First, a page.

These are an extension of the "duty of candour” guidelines introduced for the NHS and private healthcare organisations.  Previously the duty to tell a patient when a mistake had been made did not apply to individual medics.

This is a very important development in patient care, both in the NHS and in the private sector.  Up until now, many of our clients would be deprived an apology as the NHS ‘closed ranks’ and refused to admit mistakes.  We all know mistakes happen – often because a hospital has demanded too much from over-stretched staff – but a simple apology and reassurance that steps have been taken to prevent the mistake being made again is fundamental.

Our investigation of clinical negligence cases has highlighted that many involve easily avoidable errors, which have had devastating, long-term impacts on our clients and their families.  Errors such as failing to give the right medication, not recognising signs of cancer, failing to follow guidelines for urgent referrals and not delivering a distressed baby quickly happen all too often.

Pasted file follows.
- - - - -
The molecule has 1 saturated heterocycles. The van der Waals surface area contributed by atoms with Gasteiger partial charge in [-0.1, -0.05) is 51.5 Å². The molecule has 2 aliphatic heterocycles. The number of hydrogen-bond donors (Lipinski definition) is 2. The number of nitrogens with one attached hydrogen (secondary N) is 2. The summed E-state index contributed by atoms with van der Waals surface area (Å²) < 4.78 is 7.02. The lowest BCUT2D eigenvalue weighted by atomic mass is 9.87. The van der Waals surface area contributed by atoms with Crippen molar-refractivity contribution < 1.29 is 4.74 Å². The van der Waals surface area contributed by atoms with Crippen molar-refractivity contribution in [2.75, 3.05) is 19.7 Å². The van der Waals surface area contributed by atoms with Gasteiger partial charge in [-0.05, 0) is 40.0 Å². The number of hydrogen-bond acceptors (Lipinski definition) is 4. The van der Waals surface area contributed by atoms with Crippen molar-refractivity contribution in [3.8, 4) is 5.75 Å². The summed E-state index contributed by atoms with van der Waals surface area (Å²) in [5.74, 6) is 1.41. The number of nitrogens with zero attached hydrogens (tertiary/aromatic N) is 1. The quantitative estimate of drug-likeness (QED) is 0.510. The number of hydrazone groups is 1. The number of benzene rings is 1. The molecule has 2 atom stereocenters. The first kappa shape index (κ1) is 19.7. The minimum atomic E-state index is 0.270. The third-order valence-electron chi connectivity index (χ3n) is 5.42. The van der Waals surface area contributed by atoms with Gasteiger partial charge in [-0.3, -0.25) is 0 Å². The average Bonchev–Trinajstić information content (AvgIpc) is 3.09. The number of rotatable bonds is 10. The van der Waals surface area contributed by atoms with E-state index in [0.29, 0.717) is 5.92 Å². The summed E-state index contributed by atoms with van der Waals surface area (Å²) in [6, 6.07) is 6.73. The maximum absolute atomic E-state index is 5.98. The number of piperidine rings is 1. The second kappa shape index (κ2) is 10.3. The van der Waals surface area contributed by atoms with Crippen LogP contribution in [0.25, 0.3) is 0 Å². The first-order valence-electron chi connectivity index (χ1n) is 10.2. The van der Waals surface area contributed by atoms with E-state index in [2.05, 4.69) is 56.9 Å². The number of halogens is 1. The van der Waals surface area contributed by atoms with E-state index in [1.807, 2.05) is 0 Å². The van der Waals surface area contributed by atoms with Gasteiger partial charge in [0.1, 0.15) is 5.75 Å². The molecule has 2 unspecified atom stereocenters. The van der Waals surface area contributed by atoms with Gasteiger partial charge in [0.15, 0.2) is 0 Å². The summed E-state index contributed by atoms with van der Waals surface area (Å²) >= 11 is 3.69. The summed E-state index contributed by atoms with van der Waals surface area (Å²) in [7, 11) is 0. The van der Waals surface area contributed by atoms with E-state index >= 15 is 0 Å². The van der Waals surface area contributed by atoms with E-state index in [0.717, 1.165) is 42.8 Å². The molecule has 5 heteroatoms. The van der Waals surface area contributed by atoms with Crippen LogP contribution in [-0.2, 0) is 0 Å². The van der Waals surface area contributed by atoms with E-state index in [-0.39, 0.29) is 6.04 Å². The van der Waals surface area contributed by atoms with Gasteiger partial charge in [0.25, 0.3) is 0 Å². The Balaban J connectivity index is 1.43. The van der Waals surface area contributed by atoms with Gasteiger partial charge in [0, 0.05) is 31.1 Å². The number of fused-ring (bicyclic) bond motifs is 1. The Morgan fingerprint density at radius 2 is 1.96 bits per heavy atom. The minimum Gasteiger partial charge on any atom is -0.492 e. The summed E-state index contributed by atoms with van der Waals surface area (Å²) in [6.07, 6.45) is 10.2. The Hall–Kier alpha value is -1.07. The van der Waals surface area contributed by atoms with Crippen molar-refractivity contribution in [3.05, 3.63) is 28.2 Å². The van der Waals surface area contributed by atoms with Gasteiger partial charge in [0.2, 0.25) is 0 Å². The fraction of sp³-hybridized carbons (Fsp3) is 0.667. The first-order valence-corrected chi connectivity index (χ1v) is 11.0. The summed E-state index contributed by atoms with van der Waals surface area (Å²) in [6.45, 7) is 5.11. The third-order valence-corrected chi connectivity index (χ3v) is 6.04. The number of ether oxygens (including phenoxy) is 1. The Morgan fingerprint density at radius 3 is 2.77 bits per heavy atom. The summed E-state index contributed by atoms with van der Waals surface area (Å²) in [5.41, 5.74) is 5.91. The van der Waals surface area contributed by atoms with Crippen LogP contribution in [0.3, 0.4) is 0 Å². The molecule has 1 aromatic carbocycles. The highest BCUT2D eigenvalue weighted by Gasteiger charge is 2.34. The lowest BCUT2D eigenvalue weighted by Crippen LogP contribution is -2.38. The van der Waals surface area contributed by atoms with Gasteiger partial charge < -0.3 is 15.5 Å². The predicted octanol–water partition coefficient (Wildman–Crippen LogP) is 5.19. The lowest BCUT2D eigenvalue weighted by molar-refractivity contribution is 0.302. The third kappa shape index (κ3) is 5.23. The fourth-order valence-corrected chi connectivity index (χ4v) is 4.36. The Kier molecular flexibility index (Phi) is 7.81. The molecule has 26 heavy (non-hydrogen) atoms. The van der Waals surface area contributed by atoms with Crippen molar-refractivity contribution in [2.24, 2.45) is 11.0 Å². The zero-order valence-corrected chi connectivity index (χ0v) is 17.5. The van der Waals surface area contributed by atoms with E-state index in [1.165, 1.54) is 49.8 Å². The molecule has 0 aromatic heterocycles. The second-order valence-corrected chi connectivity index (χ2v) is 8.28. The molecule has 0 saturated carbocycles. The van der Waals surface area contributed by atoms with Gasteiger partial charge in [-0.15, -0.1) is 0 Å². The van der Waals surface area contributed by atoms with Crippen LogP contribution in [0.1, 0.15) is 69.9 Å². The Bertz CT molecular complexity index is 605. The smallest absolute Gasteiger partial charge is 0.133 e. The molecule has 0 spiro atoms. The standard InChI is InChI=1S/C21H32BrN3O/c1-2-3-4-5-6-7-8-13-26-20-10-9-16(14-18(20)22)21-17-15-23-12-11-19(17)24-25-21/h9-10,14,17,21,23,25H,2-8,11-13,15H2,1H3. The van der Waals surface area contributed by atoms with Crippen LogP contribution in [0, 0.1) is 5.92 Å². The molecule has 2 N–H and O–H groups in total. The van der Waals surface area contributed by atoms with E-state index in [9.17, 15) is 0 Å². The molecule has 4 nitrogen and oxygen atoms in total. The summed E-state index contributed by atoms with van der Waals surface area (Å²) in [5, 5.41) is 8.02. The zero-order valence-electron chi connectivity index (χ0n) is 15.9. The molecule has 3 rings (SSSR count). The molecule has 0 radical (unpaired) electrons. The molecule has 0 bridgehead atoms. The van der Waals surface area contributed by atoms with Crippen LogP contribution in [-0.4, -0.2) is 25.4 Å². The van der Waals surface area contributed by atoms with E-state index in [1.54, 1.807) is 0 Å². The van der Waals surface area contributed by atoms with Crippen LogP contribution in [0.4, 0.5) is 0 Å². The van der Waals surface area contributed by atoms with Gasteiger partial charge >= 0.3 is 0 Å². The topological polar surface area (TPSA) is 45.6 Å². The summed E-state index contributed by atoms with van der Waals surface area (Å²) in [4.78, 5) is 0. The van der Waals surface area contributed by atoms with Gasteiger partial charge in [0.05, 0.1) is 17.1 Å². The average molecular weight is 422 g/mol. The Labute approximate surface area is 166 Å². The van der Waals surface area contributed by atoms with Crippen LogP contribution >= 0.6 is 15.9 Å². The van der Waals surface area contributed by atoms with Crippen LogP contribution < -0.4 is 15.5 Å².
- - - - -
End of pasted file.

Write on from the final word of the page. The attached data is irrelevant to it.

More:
In the case of one of our clients, they only received an apology for a long delay before a cancer diagnosis was made after we were instructed to pursue a clinical negligence claim for her.  A previous formal complaint made by our client to the hospital Trust was brushed aside, as were her concerns before the cancer was diagnosed. Once we were instructed the hospital finally admitted they made mistakes.

Hopefully the duty of candour will mean this resistance to admitting mistakes happens less in the future.

More information

For more information about the duty of candour or how Anthony Collins Solicitors’ dedicated, specialist clinical negligence team can help you, please contact Ann Houghton, on 0121 212 7478 or

The Legal 500 and Chambers UK Guide recommend Anthony Collins Solicitors as one of the leading law firms in Clinical Negligence in the West Midlands.